Re-Remembering Stories of Growing Up
EDUC 440A MW 1:20 – 2:35
Every spring semester, the Department of Educational Studies offers “Special Topics” courses that are tailored by the interests and research of different members from the department. Visiting Assistant Professor of Educational Studies Sam Stiegler is interested in the ways adults recall experiences from growing up and why certain memories or “blips” in our timelines are often glossed over. The course delves into the nonlinear process of growing up and examines the detours which are often unaccounted for in an adult’s recollection of their past when looking backwards in time.
“It will examine how normative ideas about young people might actually tell us more about fears, hopes, anxieties and dreams of grown ups than about the lives and experiences of young people,” Stiegler said.
In an attempt to tackle these questions firsthand, the class will read critical theories considering diverse backgrounds of gender, race, sexuality, indigeneity and ability. Alongside reading novels and memoirs of childhood and youth, students will also get the chance to take on a mixture of academic and creative writing papers to explore these topics by themselves.
This class is open to students of any year upon completion of either EDUC 101 or FSEM 182: The American School. The course also counts towards the LGBTQ Studies minor and the Social Relations, Inst. & Agents area of inquiry requirement.
Rural Sexualities and Genders
LGBT 340A MW 1:20 – 2:35
Illustrations of queerness and LGBTQ culture, politics and communities are often painted with an urban backdrop despite the reality of the bigger picture. Often times people neglect to notice that rural LGBTQ communities exist and are advocating for change in unique and complex ways.
Assistant Professor of LGBTQ Studies Danny Barreto came up with the idea for this course at a rural pride event on a dairy farm in a town in Spain not unlike Hamilton. At this pride event, Barreto observed that LGBTQ politics were focused on economic, ecological and cultural sustainability more so than individual and identity rights.
“This course will draw on various theoretical, sociological, literary and cinematic works that engage with the challenges and complexities of being queer in rural spaces throughout the world, particularly when these are compounded by poverty, racism, the degradation of the environment and exploitation of natural resources,” Bareto said.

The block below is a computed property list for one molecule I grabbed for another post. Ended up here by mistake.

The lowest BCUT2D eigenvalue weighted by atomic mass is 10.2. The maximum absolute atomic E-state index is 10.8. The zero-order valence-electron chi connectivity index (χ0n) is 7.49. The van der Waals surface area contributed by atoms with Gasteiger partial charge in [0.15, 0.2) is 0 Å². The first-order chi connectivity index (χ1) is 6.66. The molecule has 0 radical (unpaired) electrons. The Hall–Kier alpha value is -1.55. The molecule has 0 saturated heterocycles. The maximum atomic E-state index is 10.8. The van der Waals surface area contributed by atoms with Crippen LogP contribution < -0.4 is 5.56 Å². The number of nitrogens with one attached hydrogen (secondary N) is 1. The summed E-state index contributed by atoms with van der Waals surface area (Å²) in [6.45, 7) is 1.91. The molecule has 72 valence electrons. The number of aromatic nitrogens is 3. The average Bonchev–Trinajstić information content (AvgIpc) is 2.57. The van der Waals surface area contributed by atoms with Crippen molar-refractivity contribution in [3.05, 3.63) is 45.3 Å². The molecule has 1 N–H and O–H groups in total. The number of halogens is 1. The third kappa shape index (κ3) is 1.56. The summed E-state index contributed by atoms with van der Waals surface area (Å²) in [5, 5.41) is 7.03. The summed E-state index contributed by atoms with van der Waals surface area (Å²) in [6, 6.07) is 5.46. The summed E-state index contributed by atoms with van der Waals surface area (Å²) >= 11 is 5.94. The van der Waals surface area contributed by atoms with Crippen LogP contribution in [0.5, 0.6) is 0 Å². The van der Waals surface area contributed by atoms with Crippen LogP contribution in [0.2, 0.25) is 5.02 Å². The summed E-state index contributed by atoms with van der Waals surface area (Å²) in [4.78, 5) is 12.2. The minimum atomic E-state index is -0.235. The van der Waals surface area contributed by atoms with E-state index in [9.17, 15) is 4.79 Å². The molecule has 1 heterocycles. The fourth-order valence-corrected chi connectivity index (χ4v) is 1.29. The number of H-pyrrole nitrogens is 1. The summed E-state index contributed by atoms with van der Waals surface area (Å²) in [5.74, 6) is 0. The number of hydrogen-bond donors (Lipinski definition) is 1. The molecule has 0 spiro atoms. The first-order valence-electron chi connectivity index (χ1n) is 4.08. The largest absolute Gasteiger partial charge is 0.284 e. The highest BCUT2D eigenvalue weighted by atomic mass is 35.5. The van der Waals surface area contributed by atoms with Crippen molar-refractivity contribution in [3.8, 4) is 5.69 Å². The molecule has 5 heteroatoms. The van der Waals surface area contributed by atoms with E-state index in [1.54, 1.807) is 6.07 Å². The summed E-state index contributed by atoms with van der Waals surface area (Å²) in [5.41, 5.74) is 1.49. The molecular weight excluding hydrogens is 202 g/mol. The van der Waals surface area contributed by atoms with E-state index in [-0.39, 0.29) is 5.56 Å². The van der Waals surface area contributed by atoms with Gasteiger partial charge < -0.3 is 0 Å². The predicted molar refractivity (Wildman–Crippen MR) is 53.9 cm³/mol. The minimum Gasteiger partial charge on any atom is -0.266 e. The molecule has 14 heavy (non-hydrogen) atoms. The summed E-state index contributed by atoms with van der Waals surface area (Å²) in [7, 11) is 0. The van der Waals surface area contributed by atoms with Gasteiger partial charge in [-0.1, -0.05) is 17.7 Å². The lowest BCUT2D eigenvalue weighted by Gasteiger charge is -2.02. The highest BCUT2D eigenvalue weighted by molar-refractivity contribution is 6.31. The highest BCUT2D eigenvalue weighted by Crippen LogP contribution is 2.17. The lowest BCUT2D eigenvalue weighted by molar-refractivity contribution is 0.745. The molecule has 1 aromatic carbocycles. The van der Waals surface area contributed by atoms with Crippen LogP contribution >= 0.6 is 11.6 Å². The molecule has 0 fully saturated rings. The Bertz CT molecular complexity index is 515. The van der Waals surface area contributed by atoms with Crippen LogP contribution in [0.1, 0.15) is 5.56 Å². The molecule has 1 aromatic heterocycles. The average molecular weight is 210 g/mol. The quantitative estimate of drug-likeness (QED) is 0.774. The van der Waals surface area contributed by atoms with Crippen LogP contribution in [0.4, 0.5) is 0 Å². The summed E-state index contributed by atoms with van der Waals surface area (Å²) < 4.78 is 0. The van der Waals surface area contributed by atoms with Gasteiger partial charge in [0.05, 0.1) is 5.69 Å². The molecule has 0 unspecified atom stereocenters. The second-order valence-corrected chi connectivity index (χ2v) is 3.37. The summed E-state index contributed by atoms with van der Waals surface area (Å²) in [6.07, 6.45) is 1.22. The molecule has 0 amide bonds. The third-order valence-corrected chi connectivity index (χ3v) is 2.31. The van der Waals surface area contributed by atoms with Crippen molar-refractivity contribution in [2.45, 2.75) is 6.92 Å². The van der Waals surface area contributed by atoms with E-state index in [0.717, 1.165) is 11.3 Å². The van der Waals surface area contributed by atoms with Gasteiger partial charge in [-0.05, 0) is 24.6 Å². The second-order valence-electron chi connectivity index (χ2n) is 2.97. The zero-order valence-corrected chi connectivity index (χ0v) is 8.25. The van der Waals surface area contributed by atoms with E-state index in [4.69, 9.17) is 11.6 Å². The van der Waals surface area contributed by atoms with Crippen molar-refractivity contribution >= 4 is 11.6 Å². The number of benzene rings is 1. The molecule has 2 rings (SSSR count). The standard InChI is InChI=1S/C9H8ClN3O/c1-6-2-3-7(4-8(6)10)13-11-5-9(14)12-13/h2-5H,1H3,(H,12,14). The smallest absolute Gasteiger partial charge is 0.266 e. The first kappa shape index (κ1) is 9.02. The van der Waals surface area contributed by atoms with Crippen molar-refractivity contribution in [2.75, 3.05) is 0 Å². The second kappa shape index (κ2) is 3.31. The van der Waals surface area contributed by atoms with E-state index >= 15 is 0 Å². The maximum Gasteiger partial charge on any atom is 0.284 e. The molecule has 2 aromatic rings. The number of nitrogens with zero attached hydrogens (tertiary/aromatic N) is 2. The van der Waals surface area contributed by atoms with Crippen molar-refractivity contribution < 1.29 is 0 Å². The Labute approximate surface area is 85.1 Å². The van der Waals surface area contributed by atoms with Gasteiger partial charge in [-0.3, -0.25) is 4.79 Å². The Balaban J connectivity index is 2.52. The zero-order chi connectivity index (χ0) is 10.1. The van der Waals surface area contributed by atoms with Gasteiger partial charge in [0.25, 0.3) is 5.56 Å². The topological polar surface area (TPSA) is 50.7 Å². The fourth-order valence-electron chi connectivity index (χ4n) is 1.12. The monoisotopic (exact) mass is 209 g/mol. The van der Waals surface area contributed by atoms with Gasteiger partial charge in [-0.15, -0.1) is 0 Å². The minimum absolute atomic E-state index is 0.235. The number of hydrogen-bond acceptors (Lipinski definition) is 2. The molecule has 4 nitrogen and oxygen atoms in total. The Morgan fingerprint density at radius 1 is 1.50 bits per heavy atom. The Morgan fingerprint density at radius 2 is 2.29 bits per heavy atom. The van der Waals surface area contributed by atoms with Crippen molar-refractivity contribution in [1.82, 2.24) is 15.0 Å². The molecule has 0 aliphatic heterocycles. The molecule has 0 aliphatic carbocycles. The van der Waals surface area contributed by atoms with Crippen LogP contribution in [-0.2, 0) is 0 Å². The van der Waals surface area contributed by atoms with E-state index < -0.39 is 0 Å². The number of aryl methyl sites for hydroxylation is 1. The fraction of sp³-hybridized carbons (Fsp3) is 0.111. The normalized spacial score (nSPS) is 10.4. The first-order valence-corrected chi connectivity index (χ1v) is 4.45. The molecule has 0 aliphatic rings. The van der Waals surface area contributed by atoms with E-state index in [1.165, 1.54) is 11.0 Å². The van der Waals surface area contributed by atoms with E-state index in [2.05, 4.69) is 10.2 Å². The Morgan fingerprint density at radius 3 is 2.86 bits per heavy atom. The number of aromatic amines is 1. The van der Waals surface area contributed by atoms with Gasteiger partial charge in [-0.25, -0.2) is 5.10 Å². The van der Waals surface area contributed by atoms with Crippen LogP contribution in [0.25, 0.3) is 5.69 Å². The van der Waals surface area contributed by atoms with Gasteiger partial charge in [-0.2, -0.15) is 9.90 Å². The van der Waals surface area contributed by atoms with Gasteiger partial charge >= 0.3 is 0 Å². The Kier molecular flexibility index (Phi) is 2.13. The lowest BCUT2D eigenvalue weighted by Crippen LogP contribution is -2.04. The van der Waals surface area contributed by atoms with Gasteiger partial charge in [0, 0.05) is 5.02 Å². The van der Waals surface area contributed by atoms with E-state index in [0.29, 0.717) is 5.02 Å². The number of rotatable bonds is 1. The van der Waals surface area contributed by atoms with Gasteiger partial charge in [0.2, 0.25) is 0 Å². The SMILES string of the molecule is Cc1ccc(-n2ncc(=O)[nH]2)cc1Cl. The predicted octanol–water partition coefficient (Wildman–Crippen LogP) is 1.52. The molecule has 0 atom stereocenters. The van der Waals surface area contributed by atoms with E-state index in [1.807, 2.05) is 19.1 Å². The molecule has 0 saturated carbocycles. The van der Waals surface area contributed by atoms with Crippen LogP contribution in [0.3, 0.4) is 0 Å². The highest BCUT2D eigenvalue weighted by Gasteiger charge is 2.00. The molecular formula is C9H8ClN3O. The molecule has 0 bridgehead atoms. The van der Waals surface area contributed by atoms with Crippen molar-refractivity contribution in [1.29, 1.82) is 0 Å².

Students will take advantage of resources in central New York as they get opportunities to work with LGBTQ community groups, farmers and artisans. This class will shed a light on underrepresented narratives of sexuality and gender outside of the cityscape. It will draw connections to environmental justice, biodiversity and indigeneity and ultimately delve into the potential for new models and definitions of queerness that are decolonial and sustainable as opposed to typical consumerist and urban assumptions.
Relg, Othering, Violence Mid Age
RELG 250A TR 2:45 – 4:00
Our current world is plagued with the phenomenon of “othering,” which is defined as any action of alienating an individual or group based on perceived intrinsic differences. This concept is rooted in an era far preceding the twenty-first century. In the Middle Ages, a myriad of groups endured the oppressive hand of othering based on social status, race, sexuality and gender. This course deconstructs the role of religion mixed with regional practices and law in determining what was deemed otherness and perpetuating the culture of national and global violence and antagonism to the other.
“RELG250 dismantles the myth that othering is the scion of recent twenty-first century disputes and culture wars. Othering has evolved through the centuries, including the Middle Ages. Religiously-legitimated practices of Othering are particularly virulent, often designated as divinely sanctioned and consonant with sacred law or tradition, further fueling the flames of fear, persecution, and violence,” Professor of Philosophy and Religion Clarice Martin said.
Students will dissect readings such as David Nirenberg’s Communities of Violence: Persecution of Minorities in the Middle Ages, and Jeffrey Richards’ book, Sex, Dissidence and Damnation: Minority Groups in the Middle Ages to contrast politics and practices of Othering in the Middle Ages with similar versions in modernity.